Oceanco unveiled its new 377ft superyacht concept ‘Tuhura,’ conceived in collaboration with Lobanov Design Studio, BMT Nigel Gee and the interior designer Achille Salvagni. Though it won’t get into the list of the most expensive yacht all over the world Tuhura is truly in a category of its own, unlike any yacht on the market. Its design harkens back to ancient times. The exterior styling is reminiscent of early canoes; dugouts and other vessels used hundreds of years ago by indigenous people all over the world. The Polynesians, in particular, famously made long voyage explorations across thousands of miles of open Pacific Ocean in their outrigger canoes. The thinking behind revisiting basic primal forms is to evoke a sense of exploration and discovery.
The main inspiration for the interior design is East Asia and the Pacific islands. Achille Salvagni refers to the sophisticated interiors as a ‘brushed teak habitat’ – floors, walls, ceilings including thin reveals in gunmetal and natural bronze with tatami floors. “Tuhura is a megayacht conceived for a dynamic owner, nevertheless the timeless sense of peace and calmness are the main characteristics,” Salvagni commented. “This softness and dynamicity are reflected in the humble elegance and sensuality of the primitive organic shapes echoed throughout.”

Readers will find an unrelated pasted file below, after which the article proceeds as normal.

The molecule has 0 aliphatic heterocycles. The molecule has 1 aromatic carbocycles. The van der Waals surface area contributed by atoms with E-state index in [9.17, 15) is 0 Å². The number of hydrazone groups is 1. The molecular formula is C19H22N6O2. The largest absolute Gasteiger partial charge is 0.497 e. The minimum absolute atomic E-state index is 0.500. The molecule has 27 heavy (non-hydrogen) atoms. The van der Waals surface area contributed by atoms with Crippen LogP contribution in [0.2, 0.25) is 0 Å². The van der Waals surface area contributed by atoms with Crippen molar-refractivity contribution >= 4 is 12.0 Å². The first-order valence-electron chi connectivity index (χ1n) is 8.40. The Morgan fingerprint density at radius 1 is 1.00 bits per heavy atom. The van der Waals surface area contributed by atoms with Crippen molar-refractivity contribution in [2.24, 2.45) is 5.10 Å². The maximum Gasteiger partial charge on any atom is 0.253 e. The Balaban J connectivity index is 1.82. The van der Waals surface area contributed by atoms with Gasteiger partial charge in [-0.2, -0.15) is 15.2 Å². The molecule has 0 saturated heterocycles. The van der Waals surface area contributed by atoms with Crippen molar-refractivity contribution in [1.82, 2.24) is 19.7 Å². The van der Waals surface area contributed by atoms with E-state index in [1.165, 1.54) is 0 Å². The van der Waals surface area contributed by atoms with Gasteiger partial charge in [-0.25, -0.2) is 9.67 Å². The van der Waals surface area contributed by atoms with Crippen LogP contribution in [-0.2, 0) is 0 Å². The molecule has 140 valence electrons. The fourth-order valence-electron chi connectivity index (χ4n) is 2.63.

Lobanov’s masterful exterior design works well with the interior and is inherently flexible so that the yacht can be designed in any size from 250-400ft in length. Tuhura’s hull and propulsion system have been developed in collaboration with BMT. The pure simplicity of the canoe form leads to a naturally efficient hull with low overall resistance, good seakeeping and excellent maneuverability. Innovation and cutting-edge technology is evident throughout the design. The hull has been conceived with multiple horizontal windows, utilizing an advanced glass technology that consists of a series of dots, allowing the view from within to be completely transparent, while from the exterior, the windows appear the same color as the hull, disguising their appearance. Glass features further in the impressive black superstructure made up of flat glass panels.